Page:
District of Columbia - Automobile Insurance Subrogation: In All 50 States
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Automobile Insurance Subrogation: In All 50 States - Hardcover
Automobile Insurance Subrogation: In All 50 States - Electronic
§ 4.09 DISTRICT OF COLUMBIA
§ 4.09 Subrogation Rights
Washington, D.C., formally the District of Columbia and
commonly referred to as Washington, the District, or simply D.C., is
the capital of the United States, founded on July 16, 1790. The
authority for its creation is found in Article One of the United States
Constitution which provides for a federal district, distinct from the
states, to serve as the permanent national capital.
The City of Washington was originally a separate municipality
within the federal territory until 1871 when Congress established a
single, unified municipal government for the whole District. This is
why the city, while legally named the District of Columbia, is known
as Washington, D.C. Article One, Section Eight of the United States
Constitution grants the U.S. Congress ultimate authority over
Washington, D.C. The District of Columbia did not have an elected
municipal government until the passage of the 1973 Home Rule Act.
Since then, Congress’ powers over D.C. have been given to a local
government administered by an elected mayor, currently Vincent
Gray, and the thirteen-member Council of the District of Columbia.
However, Congress retains the right to review and overturn laws
created by the city council and intervene in local affairs. This is why
local District of Columbia laws govern subrogation, the regulation of
insurance, and the operation of motor vehicles within the 68.3 square
miles known as the District of Columbia.
The District of Columbia provides an automobile insurance carrier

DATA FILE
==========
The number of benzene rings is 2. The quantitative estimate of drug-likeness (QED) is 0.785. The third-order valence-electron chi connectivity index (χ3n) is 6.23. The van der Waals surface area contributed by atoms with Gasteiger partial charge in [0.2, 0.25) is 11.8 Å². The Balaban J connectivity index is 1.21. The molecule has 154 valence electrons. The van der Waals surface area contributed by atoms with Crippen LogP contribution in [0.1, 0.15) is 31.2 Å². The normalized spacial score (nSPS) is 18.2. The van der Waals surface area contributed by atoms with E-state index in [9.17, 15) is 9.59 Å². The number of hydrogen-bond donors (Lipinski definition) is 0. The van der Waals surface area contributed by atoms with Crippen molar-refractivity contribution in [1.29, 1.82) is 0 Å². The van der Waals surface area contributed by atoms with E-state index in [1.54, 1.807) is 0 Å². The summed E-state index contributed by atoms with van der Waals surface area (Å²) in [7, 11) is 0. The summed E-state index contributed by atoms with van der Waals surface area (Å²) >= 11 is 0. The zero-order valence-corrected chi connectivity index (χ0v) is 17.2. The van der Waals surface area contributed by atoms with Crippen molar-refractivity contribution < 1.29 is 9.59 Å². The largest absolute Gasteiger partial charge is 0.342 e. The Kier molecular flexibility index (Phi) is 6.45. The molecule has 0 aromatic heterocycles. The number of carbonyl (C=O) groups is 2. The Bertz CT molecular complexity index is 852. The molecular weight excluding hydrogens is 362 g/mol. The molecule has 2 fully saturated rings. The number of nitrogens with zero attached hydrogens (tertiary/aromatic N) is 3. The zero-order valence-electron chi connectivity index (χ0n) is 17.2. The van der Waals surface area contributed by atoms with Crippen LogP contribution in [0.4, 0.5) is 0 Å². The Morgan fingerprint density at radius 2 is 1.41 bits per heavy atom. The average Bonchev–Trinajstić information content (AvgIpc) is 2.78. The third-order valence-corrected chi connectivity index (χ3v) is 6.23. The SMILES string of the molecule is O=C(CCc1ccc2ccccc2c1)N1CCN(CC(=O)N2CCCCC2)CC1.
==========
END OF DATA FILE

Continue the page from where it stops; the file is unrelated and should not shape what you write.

whose policy contains subrogation language with a contractual right
of subrogation, and provides a policy without any subrogation
language with an automatic right of equitable subrogation.1 The
District of Columbia goes so far as to honor the policy of
subrogation. Its courts have ignored technicalities and permitted an
insurer to enforce their right of subrogation against third-party
tortfeasors even if the policy does not contain a subrogation
provision or subrogation language.2 This is because the right of
subrogation does not depend upon an actual, formal policy language
or an assignment, but rather, because equity confers the same rights
which belong to the insured to the insurer itself.3
The District of Columbia also approves of subrogation or
reimbursement receipts, signed by the insured.4
Gary Wickert is an insurance trial lawyer and is regarded as one of the world's leading experts on insurance subrogation. He is also the author of several subrogation books and legal treatises and is a national and international speaker and lecturer on subrogation and motivational topics. After 15 years as the youngest managing partner in the history of the 30-lawyer Houston law firm of Hughes, Watters & Askanase, L.L.P., Mr. Wickert returned to his native Wisconsin in 1998 and co-founded the subrogation firm of Matthiesen, Wickert & Lehrer, S.C. He oversees a National Recovery Program which includes a network of nearly 285 contracted subrogation law firms in all 50 states, Mexico, Canada and the United Kingdom and boasts recoveries of more than $500 million in recoveries and credits for more than 200 insurance companies. Licensed in both Texas and Wisconsin, Mr. Wickert is double board-certified in both personal injury law and civil trial law by the Texas Board of Legal Specialization. He is also certified as a Civil Trial Advocate by the National Board of Trial Advocacy, for whom he has both written and graded the product liability questions contained on the NBTA national certification exam taken by trial lawyers around the country. For 25 years, Mr. Wickert has served as an expert witness and insurance consultant on subrogation and insurance related issues and has been consulted by insurance carriers, lawyers, and legislative bodies from several states. He is a licensed arbitrator and has attended more than 750 mediations in more than 30 different states. He has represented subrogated insurance carriers in every state, and has been admitted pro hac vice in 17 states. Gary Wickert has worked with the Texas Legislative Oversight Committee in rewriting their workers' compensation subrogation statutes, has served on the Board of the National Association of Subrogation Professionals, and has been cited as an authority on workers' compensation subrogation by several appellate courts, including the Texas Court of Appeals. He is one of only a few lawyers to have ever represented a subrogated carrier before the United States Supreme Court, and was named as one of Law & Politics magazine's "Super Lawyers" for 2005, 2006, and 2007.